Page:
For example Row 1, (shortened to R1, the Esc row) will generally have a sharper "scoop" from top to bottom. While R3, Enter row, might be mostly flat when viewed from the side. This is to give the keys smoother angles while typing.

It is important when checking compatibility for keycap sets on a compact or non-standard layout to make sure your profiles are being covered properly. Often compact boards will put 1u keys in R3 and R4 that have no comparable keys from a standard keycap set. You can use Novelties or blanks for keys that don't have an equivalent for that row, so you can have the right profile and they still "feel" correct while typing.

Some keycap sets are a uniform profile (like SA Granite). This means the whole keycap set is the same profile, and thus you can easily swap keys to any location without mixing up the row profiles.

Materials: ABS vs PBT

ABS plastic and PBT plastic are the two most common materials for keycaps.

ABS (Acrylonitrile Butadiene Styrene) is a durable plastic, used commonly in toy plastics and helmets. It can have very vibrant colors and is resistant to impacts and corrosive chemicals.

The downside to ABS is that it 'shines' easily over time. Within a few months of heavy use, you may notice that matte ABS tends to develop shiny wear points, commonly seen on laptop keyboards. The upside for manufacturers is that specific colors are easier to achieve and it is simple to mold.

PBT plastic (Polybutylene Terephthalate) is a very stable material under high temperatures and strain. PBT resists shine unlike ABS, and maintains its surface over long periods. The downside is that it can be more complicated to produce for manufacturers, and thus can have a higher price.

Ideally you want to favor PBT plastic over ABS, however many manufacturers may only produce in one type of plastic. Your choices may be limited if you want a specific manufacturer or colorway.

Legend Types

There are 4 common ways for legends (the labels on the keycaps) to be produced. These are Doubleshot, Dye-sub, Laser, and Pad print.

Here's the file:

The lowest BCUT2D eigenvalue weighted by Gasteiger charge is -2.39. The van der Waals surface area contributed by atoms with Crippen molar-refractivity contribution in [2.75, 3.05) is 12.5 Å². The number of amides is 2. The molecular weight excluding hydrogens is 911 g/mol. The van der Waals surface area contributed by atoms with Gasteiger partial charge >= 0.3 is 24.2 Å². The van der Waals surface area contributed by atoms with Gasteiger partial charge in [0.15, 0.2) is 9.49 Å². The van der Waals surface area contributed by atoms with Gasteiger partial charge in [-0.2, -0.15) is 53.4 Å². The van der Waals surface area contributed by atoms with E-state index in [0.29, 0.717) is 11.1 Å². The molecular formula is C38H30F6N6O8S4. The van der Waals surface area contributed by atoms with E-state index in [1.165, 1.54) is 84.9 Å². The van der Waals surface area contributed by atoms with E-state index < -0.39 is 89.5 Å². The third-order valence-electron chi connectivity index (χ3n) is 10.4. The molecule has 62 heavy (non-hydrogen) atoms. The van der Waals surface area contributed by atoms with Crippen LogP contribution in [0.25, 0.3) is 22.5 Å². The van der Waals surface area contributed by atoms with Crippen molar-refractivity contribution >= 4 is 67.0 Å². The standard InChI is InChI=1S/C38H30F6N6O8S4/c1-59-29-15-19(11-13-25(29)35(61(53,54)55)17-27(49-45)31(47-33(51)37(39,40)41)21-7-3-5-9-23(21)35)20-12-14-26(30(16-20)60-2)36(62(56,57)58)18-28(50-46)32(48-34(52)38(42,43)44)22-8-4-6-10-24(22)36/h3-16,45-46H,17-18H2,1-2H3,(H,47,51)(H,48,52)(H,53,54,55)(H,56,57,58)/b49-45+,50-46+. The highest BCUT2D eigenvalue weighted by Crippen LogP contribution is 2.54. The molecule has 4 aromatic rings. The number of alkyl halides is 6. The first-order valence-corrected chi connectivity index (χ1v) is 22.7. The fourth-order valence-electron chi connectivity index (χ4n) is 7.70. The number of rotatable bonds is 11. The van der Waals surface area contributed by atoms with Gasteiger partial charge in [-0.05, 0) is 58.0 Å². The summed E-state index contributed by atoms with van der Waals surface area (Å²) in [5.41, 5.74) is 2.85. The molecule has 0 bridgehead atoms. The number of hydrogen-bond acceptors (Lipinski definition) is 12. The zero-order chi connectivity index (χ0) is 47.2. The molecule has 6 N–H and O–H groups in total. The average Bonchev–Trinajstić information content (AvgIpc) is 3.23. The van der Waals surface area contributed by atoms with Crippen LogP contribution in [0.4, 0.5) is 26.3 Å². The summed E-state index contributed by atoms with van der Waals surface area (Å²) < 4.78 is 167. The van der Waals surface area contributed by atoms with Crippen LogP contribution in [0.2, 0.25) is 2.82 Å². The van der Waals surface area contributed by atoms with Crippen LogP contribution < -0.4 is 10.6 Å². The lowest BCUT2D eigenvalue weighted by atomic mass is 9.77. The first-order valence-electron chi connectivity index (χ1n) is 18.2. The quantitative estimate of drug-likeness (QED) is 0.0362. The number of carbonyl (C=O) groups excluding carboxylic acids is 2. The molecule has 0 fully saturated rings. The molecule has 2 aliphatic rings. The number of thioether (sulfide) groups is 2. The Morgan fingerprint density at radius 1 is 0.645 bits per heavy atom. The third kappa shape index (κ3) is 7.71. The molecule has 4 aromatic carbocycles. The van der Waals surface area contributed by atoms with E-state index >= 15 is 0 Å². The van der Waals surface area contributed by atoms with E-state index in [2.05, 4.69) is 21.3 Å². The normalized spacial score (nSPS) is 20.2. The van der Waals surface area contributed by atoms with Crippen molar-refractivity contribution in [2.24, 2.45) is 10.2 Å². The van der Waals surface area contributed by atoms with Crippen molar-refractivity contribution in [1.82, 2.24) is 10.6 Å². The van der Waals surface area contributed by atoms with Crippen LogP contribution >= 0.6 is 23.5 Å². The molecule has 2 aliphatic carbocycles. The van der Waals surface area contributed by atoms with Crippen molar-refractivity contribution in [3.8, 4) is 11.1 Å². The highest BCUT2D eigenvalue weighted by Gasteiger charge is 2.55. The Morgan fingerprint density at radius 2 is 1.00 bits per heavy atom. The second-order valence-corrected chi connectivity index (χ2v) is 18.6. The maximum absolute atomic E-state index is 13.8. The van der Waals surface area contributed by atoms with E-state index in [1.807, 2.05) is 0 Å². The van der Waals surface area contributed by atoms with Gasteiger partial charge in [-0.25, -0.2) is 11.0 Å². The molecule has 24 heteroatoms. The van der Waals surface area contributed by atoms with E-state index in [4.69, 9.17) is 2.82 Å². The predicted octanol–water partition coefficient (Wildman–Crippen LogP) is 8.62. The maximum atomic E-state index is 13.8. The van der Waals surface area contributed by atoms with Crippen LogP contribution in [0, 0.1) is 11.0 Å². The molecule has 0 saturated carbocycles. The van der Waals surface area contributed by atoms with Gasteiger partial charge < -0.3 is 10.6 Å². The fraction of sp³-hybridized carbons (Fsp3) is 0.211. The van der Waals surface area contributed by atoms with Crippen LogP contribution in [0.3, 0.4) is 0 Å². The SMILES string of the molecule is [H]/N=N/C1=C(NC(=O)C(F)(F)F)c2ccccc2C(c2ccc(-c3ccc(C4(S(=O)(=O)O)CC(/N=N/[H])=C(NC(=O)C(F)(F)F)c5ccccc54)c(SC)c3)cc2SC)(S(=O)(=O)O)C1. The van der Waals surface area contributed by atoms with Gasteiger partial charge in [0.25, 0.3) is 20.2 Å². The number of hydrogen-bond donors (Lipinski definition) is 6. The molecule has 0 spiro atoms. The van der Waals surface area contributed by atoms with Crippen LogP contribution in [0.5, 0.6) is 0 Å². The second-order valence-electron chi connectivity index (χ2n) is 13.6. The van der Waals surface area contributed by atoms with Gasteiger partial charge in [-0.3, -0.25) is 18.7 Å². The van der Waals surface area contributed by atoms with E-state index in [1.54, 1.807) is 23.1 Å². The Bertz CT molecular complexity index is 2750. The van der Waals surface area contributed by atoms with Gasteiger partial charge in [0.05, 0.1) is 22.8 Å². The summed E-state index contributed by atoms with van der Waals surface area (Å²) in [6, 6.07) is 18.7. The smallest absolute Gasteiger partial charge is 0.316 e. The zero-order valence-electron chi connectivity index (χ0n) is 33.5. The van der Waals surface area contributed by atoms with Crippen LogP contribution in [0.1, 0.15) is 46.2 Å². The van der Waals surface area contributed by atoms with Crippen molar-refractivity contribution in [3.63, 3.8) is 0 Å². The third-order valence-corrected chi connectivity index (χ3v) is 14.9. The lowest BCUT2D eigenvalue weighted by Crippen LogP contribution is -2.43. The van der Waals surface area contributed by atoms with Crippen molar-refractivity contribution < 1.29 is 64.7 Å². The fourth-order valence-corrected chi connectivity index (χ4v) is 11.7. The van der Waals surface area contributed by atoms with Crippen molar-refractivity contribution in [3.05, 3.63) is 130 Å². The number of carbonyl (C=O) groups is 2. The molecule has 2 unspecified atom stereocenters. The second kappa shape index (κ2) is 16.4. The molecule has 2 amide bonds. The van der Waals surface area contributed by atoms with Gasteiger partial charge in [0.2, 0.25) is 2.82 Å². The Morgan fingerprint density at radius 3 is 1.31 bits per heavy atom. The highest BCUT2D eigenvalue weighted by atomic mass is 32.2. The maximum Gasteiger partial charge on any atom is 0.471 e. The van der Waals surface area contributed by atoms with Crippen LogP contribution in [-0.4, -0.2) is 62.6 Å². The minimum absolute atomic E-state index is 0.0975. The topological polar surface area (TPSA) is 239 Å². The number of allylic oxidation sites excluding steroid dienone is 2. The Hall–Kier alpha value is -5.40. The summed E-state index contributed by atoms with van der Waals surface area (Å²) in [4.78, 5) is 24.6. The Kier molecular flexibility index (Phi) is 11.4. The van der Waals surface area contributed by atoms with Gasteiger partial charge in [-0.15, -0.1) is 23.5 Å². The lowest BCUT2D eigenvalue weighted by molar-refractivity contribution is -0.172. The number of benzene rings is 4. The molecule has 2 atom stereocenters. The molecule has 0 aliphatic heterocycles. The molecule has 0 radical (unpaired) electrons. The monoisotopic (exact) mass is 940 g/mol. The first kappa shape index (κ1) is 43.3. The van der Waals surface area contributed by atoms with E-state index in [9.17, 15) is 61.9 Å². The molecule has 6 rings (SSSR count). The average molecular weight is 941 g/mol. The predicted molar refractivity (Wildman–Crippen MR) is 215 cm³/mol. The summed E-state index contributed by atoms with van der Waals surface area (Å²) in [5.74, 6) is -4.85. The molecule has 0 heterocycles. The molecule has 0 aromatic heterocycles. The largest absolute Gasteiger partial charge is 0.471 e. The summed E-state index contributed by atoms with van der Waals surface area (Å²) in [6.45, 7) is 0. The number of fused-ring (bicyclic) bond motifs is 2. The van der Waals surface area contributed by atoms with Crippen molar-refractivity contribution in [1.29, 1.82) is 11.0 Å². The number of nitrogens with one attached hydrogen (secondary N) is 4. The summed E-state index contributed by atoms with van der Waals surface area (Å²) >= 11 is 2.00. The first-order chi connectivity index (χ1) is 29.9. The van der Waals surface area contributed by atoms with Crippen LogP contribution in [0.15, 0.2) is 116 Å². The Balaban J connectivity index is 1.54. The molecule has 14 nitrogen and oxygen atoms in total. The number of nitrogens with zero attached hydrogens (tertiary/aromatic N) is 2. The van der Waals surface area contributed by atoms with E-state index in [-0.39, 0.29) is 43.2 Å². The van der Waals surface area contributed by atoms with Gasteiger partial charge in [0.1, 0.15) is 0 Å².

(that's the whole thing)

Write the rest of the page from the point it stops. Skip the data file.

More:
TL;DR

Doubleshot or dye-sub are desirable over laser or pad printed (laser and pad printing wear off over time, doubleshot and dye-sub don't). Doubleshot is the most desirable, but is the most restrictive in what can be printed. Dye-sub can be very detailed, but has trouble achieving specific colors, especially light on dark.

Doubleshot is two separate pieces of plastic that are molded together, one for the outer keycap and one for the legend itself. Doubleshot is desirable because the legend can never wear down, as the plastic itself is molded into the shape of the label. A downside of Doubleshot is that it can generally only be 2 colors per cap, as more colors (doing tripleshot) makes the process very expensive. Doubleshot is generally identifiable by the underside of the cap having two types of plastic present, one for the legend and one for the outer cap.

Dye-sub requires a chemical process which stains the surface of the keycap plastic. Dye-sub does not wear off, as the surface itself has been stained. There is also reverse dye-sub which is a more complicated process, allowing light colored legends to be printed on dark colored caps (which is not possible with standard dye-sub processes). Dye-sub can print very complex images with multiple colors and can be used to print on the sides of a cap along with the top. Downside of dye-sub is that often it cannot print lines as crisp as doubleshot and has trouble achieving specific colors as it is dyeing colored plastic into another color. Dye-sub is identifiable due to the surface being stained with the color and not creating any extra surface material.

Laser is a process where the surface of the cap is painted and then the legend is lasered off by a machine, exposing the underlying plastic surface (normally transparent). Laser cap legends can wear out over time, as the outer layer can flake from long term use. You can identify laser legends because the underside will be all one type of plastic. You can normally see the edge of where the outside print ends on the underside and it will generally be an uneven layer.

Pad printed legends are printed onto the keycap itself. Pad printing can wear over time, as long term use will wear off the print on the caps. You can generally identify pad printing because you can feel the legend raised slightly from the surface of the keycap.

Switches

Compatibility (3-pin vs 5-pin)

The first compatibility check when buying switches is the number of pins they have and what kind of PCB your board is. Standard Plate mount (3-pin) switches are the most common, they are seated into a metal plate above the PCB. If your board has a plate above the PCB, you can use 3-pin switches.

PCB mount, or 5-pin switches, have 2 additional plastic nubs that allow the switch to stabilize inside holes of a compatible PCB. The PCB itself needs to have these additional holes in order for these switches to fit.

If you wish to use 5-pin switches on a Plate mount PCB (that doesn't have the extra holes), you can simply trim the plastic nubs (not the metal connecting pins) off with metal clippers (nail clippers work in a pinch). Obviously this is a 1-way mod, and will make the switches no longer PCB mountable, but will be fully functional for Plate mount.

Choosing a Switch

Choosing between switches will almost be entirely personal preference. From type of switch, to use case, to noise level, there are many aspects that go into choosing the perfect switch for you.